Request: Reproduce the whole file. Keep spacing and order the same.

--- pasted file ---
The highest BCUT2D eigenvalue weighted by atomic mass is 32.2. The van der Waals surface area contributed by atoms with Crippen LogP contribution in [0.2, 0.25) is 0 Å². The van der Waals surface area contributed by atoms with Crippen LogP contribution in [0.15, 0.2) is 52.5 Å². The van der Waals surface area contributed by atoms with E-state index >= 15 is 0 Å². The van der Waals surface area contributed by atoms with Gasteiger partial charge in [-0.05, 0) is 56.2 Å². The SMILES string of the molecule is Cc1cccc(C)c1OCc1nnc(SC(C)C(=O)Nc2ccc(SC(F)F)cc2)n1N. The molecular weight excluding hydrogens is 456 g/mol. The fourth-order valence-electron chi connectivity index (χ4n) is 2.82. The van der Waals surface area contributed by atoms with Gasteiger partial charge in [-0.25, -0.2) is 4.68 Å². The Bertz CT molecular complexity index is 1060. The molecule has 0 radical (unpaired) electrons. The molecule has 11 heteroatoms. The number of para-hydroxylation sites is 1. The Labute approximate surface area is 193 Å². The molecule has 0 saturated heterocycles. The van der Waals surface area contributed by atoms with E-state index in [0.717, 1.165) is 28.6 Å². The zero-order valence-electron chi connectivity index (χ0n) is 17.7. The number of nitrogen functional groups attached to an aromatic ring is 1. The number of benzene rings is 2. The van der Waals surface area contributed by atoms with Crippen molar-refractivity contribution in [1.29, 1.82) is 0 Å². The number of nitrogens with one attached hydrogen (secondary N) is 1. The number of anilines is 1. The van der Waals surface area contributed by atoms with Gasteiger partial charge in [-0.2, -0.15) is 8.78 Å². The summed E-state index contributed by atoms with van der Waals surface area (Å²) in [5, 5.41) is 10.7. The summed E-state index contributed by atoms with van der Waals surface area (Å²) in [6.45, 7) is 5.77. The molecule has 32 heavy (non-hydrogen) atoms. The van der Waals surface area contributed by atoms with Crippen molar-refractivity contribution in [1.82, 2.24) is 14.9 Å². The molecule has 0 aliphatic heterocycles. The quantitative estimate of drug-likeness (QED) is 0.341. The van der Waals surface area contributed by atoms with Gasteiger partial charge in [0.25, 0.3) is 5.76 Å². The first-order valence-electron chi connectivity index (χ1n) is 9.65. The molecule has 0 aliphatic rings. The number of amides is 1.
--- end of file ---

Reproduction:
The highest BCUT2D eigenvalue weighted by atomic mass is 32.2. The van der Waals surface area contributed by atoms with Crippen LogP contribution in [0.2, 0.25) is 0 Å². The van der Waals surface area contributed by atoms with Crippen LogP contribution in [0.15, 0.2) is 52.5 Å². The van der Waals surface area contributed by atoms with E-state index >= 15 is 0 Å². The van der Waals surface area contributed by atoms with Gasteiger partial charge in [-0.05, 0) is 56.2 Å². The SMILES string of the molecule is Cc1cccc(C)c1OCc1nnc(SC(C)C(=O)Nc2ccc(SC(F)F)cc2)n1N. The molecular weight excluding hydrogens is 456 g/mol. The fourth-order valence-electron chi connectivity index (χ4n) is 2.82. The van der Waals surface area contributed by atoms with Gasteiger partial charge in [-0.25, -0.2) is 4.68 Å². The Bertz CT molecular complexity index is 1060. The molecule has 0 radical (unpaired) electrons. The molecule has 11 heteroatoms. The number of para-hydroxylation sites is 1. The Labute approximate surface area is 193 Å². The molecule has 0 saturated heterocycles. The van der Waals surface area contributed by atoms with E-state index in [0.717, 1.165) is 28.6 Å². The zero-order valence-electron chi connectivity index (χ0n) is 17.7. The number of nitrogen functional groups attached to an aromatic ring is 1. The number of benzene rings is 2. The van der Waals surface area contributed by atoms with Crippen molar-refractivity contribution in [1.29, 1.82) is 0 Å². The number of nitrogens with one attached hydrogen (secondary N) is 1. The number of anilines is 1. The van der Waals surface area contributed by atoms with Gasteiger partial charge in [-0.2, -0.15) is 8.78 Å². The summed E-state index contributed by atoms with van der Waals surface area (Å²) in [5, 5.41) is 10.7. The summed E-state index contributed by atoms with van der Waals surface area (Å²) in [6.45, 7) is 5.77. The molecule has 32 heavy (non-hydrogen) atoms. The van der Waals surface area contributed by atoms with Crippen molar-refractivity contribution in [1.82, 2.24) is 14.9 Å². The molecule has 0 aliphatic heterocycles. The quantitative estimate of drug-likeness (QED) is 0.341. The van der Waals surface area contributed by atoms with Gasteiger partial charge in [0.25, 0.3) is 5.76 Å². The first-order valence-electron chi connectivity index (χ1n) is 9.65. The molecule has 0 aliphatic rings. The number of amides is 1.